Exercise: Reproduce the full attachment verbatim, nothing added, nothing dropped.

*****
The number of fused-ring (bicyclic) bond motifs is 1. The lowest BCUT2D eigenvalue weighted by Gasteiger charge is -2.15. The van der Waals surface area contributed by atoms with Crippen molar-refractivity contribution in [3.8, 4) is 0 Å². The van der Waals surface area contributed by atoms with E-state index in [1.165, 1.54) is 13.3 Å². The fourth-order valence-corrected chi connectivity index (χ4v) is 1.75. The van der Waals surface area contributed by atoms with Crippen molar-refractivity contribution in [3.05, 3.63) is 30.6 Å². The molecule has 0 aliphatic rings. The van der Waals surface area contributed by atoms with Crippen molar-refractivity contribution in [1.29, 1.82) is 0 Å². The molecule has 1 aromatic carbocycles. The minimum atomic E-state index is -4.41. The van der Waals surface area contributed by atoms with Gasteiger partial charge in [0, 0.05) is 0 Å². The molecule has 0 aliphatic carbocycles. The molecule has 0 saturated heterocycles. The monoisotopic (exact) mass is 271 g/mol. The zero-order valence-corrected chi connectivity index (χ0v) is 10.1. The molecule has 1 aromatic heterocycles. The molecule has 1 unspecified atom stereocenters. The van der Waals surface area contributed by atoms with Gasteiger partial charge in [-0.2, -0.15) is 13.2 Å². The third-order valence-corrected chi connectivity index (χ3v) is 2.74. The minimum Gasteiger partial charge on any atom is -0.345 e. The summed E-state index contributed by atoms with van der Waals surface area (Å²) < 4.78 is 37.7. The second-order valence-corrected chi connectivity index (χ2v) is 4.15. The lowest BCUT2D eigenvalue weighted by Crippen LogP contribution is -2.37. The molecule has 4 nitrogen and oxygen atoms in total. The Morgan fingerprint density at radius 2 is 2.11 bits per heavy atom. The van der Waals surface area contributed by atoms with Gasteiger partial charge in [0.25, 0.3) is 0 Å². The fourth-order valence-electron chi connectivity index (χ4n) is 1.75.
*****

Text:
The number of fused-ring (bicyclic) bond motifs is 1. The lowest BCUT2D eigenvalue weighted by Gasteiger charge is -2.15. The van der Waals surface area contributed by atoms with Crippen molar-refractivity contribution in [3.8, 4) is 0 Å². The van der Waals surface area contributed by atoms with E-state index in [1.165, 1.54) is 13.3 Å². The fourth-order valence-corrected chi connectivity index (χ4v) is 1.75. The van der Waals surface area contributed by atoms with Crippen molar-refractivity contribution in [3.05, 3.63) is 30.6 Å². The molecule has 0 aliphatic rings. The van der Waals surface area contributed by atoms with Crippen molar-refractivity contribution in [1.29, 1.82) is 0 Å². The molecule has 1 aromatic carbocycles. The minimum atomic E-state index is -4.41. The van der Waals surface area contributed by atoms with Gasteiger partial charge in [0, 0.05) is 0 Å². The molecule has 0 aliphatic carbocycles. The molecule has 0 saturated heterocycles. The monoisotopic (exact) mass is 271 g/mol. The zero-order valence-corrected chi connectivity index (χ0v) is 10.1. The molecule has 1 aromatic heterocycles. The molecule has 1 unspecified atom stereocenters. The van der Waals surface area contributed by atoms with Gasteiger partial charge in [-0.2, -0.15) is 13.2 Å². The third-order valence-corrected chi connectivity index (χ3v) is 2.74. The minimum Gasteiger partial charge on any atom is -0.345 e. The summed E-state index contributed by atoms with van der Waals surface area (Å²) < 4.78 is 37.7. The second-order valence-corrected chi connectivity index (χ2v) is 4.15. The lowest BCUT2D eigenvalue weighted by Crippen LogP contribution is -2.37. The molecule has 4 nitrogen and oxygen atoms in total. The Morgan fingerprint density at radius 2 is 2.11 bits per heavy atom. The van der Waals surface area contributed by atoms with Gasteiger partial charge in [0.25, 0.3) is 0 Å². The fourth-order valence-electron chi connectivity index (χ4n) is 1.75.